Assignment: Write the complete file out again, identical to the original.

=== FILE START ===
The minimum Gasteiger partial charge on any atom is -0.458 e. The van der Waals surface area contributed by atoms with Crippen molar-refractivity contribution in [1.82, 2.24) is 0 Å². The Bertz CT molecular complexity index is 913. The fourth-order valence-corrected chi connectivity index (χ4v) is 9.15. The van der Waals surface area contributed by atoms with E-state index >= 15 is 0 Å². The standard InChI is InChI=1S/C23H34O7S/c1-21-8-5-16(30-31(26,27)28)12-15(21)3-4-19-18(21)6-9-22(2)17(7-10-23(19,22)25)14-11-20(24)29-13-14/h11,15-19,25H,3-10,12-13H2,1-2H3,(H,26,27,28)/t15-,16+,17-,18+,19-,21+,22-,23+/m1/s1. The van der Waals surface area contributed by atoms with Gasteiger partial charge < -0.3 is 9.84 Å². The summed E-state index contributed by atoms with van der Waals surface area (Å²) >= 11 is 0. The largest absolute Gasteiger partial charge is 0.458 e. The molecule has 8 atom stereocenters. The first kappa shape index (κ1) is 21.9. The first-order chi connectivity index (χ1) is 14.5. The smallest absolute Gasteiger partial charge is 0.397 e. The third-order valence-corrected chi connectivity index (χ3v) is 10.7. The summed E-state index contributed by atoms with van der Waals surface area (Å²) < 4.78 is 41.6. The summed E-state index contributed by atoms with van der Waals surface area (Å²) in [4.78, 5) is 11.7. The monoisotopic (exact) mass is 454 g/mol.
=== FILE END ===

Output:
The minimum Gasteiger partial charge on any atom is -0.458 e. The van der Waals surface area contributed by atoms with Crippen molar-refractivity contribution in [1.82, 2.24) is 0 Å². The Bertz CT molecular complexity index is 913. The fourth-order valence-corrected chi connectivity index (χ4v) is 9.15. The van der Waals surface area contributed by atoms with E-state index >= 15 is 0 Å². The standard InChI is InChI=1S/C23H34O7S/c1-21-8-5-16(30-31(26,27)28)12-15(21)3-4-19-18(21)6-9-22(2)17(7-10-23(19,22)25)14-11-20(24)29-13-14/h11,15-19,25H,3-10,12-13H2,1-2H3,(H,26,27,28)/t15-,16+,17-,18+,19-,21+,22-,23+/m1/s1. The van der Waals surface area contributed by atoms with Gasteiger partial charge < -0.3 is 9.84 Å². The summed E-state index contributed by atoms with van der Waals surface area (Å²) >= 11 is 0. The largest absolute Gasteiger partial charge is 0.458 e. The molecule has 8 atom stereocenters. The first kappa shape index (κ1) is 21.9. The first-order chi connectivity index (χ1) is 14.5. The smallest absolute Gasteiger partial charge is 0.397 e. The third-order valence-corrected chi connectivity index (χ3v) is 10.7. The summed E-state index contributed by atoms with van der Waals surface area (Å²) < 4.78 is 41.6. The summed E-state index contributed by atoms with van der Waals surface area (Å²) in [4.78, 5) is 11.7. The monoisotopic (exact) mass is 454 g/mol.